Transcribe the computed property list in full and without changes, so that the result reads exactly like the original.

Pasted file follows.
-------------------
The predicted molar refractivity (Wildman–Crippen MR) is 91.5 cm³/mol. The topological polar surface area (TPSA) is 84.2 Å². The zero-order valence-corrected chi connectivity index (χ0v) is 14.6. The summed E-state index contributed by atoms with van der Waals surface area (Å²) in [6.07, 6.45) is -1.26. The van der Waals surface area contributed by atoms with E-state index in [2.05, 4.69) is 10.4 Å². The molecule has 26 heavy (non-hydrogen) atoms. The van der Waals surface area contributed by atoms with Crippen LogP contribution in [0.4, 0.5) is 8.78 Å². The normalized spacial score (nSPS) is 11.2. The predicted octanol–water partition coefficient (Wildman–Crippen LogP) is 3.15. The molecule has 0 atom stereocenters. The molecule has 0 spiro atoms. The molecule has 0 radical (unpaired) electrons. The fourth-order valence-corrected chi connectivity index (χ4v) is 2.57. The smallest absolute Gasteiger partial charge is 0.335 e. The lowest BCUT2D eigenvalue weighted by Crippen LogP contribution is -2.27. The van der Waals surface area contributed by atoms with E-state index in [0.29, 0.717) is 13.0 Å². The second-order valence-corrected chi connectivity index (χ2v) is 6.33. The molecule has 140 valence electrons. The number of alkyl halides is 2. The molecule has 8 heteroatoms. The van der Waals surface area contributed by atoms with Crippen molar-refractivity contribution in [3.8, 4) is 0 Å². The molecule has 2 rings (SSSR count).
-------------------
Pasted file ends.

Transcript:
The predicted molar refractivity (Wildman–Crippen MR) is 91.5 cm³/mol. The topological polar surface area (TPSA) is 84.2 Å². The zero-order valence-corrected chi connectivity index (χ0v) is 14.6. The summed E-state index contributed by atoms with van der Waals surface area (Å²) in [6.07, 6.45) is -1.26. The van der Waals surface area contributed by atoms with E-state index in [2.05, 4.69) is 10.4 Å². The molecule has 26 heavy (non-hydrogen) atoms. The van der Waals surface area contributed by atoms with Crippen LogP contribution in [0.4, 0.5) is 8.78 Å². The normalized spacial score (nSPS) is 11.2. The predicted octanol–water partition coefficient (Wildman–Crippen LogP) is 3.15. The molecule has 0 atom stereocenters. The molecule has 0 spiro atoms. The molecule has 0 radical (unpaired) electrons. The fourth-order valence-corrected chi connectivity index (χ4v) is 2.57. The smallest absolute Gasteiger partial charge is 0.335 e. The lowest BCUT2D eigenvalue weighted by Crippen LogP contribution is -2.27. The van der Waals surface area contributed by atoms with E-state index in [0.29, 0.717) is 13.0 Å². The second-order valence-corrected chi connectivity index (χ2v) is 6.33. The molecule has 140 valence electrons. The number of alkyl halides is 2. The molecule has 8 heteroatoms. The van der Waals surface area contributed by atoms with Crippen molar-refractivity contribution in [3.8, 4) is 0 Å². The molecule has 2 rings (SSSR count).